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YouTube Gaming Seeks To Steal Spotlight From Twitch, Starting Today

With eSports getting bigger and bigger, streaming services that let users share their gameplay live are becoming more and more popular. Twitch.tv has enjoyed massive success in this space, and Raptr's Plays.tv popped up earlier this year. YouTube said that gaming-related content views are up 75 percent over last year, and half of the top 100 channels are dedicated to gaming. The company has finally launched its own game streaming service, YouTube Gaming, which is meant to take a share of that live game streaming market.

YouTube first announced YouTube Gaming in early June, and over the last month, the company has been trialing the service with a few thousand select game streamers and gaming-related content creators. As of today, YouTube Gaming is available through a web browser for anywhere YouTube is currently available. Apps for both Android and iOS have been released in the U.S. and UK, with other countries getting access at a later date.

YouTube Gaming isn't dedicated solely to game streaming. YouTube said the service will curate all gaming-related content on YouTube and make it easily available on YouTube Gaming. This will be comprised of live streams, as well as pre-recorded features already found on YouTube. The company said there are currently over 25,000 gaming related pages and channels on YouTube, and YouTube Gaming will suggest channels based on the games and channels you follow.

YouTube has improved its streaming capabilities to get YouTube Gaming off the ground. The service is capable of delivering 60fps streaming using HTML5 for playback. The company has also integrated a DVR-like quality, allowing fans to pause and rewind streams, as well as fast forward to catch up to the live broadcast.

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  • dstarr3
    This initially makes me sad, because I like Twitch, but... Do I like Twitch because of Twitch itself, or do I like Twitch because of the streamers I watch on Twitch, who would inevitably switch to YouTube once the winds change?
    Reply
  • jaber2
    You like twitch because its better, where on youtube can you have streams of viewers chatting about molly
    Reply
  • Gam3r01
    I dont see many major streamers, or tournament broadcasts switching over. Twitch works for them, CSGO had nearly one million viewers during the ESL One Cologne finals last week on twitch, why bother moving to youtube?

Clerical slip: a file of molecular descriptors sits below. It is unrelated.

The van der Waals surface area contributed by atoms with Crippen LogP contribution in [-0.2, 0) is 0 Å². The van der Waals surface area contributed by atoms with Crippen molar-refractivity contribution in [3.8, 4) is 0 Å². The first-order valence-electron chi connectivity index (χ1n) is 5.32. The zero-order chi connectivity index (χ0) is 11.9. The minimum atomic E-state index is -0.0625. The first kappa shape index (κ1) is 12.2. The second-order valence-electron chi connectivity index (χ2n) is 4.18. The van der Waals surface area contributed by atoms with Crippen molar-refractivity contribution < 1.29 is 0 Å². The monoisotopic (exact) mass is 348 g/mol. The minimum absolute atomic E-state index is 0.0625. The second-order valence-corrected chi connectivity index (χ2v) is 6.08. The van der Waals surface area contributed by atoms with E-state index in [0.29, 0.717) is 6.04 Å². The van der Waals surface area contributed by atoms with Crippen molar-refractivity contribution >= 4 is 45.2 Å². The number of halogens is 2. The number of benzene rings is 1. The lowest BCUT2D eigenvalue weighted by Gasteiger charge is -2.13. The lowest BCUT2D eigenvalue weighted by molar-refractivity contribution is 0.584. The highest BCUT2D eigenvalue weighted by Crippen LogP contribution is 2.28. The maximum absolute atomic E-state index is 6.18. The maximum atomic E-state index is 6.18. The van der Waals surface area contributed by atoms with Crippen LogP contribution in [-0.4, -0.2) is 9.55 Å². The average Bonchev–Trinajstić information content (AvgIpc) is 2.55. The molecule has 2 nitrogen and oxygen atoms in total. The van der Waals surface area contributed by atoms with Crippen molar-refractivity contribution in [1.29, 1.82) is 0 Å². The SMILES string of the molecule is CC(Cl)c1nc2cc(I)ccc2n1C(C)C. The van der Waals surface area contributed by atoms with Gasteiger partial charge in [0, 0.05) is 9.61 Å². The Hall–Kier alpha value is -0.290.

Reply
  • James Mason
    I dont see many major streamers, or tournament broadcasts switching over. Twitch works for them, CSGO had nearly one million viewers during the ESL One Cologne finals last week on twitch, why bother moving to youtube?
    Interestingly, you can stream to multiple sites without terribly that much extra processing power.
    Reply
  • Gam3r01
    In that case, this could be good for larger names on twitch, stream to both and (theoretically) reach double the audience.
    Reply
  • ammaross
    Youtube Streaming is going to need extra featuresets (third-party or otherwise), such as a Nightbot-alike chat mod, TwitchAlerts-style notifications and donation announcers, etc, before it will rise to compete with Twitch.
    Reply
  • jimmysmitty
    16527814 said:
    In that case, this could be good for larger names on twitch, stream to both and (theoretically) reach double the audience.

    Which is pretty much what will happen.

    It is much like say Rooster Teeth who tries to use their website more, because they get more money, but they use YouTube and have been making a Twitch Stream team.

    People will follow the money.
    Reply
  • uglyduckling81
    Finally be able to watch some live streams without constant buffering. Twitch is useless in Australia
    Reply
  • WhyFi
    Elsewhere in the WWW, many are concerned about YouTube's Content ID, which can yank down a live stream if it thinks that there's some IP infringement going on. If it happens enough to even be a little annoying, the endeavor is going to flop.
    Reply
  • joshyboy82
    I had already read this subject on various news sources via Flipboard, but I came here thinking that Tom's was going to "tech" the hell out of it. I just wanted to know what the bandwidth cap was for Youtube. I'm am punished by Twitch's 3.5mbps, and I have the capacity to use 12. I'd like to migrate from using CPU encoding to the Nvidia codec, but the quality is too low at the cap.

    Also, side note. Google owns Youtube. I should be able to use my PLAY purchased music in my streams. It would encourage others to buy from the PLAY store.
    Reply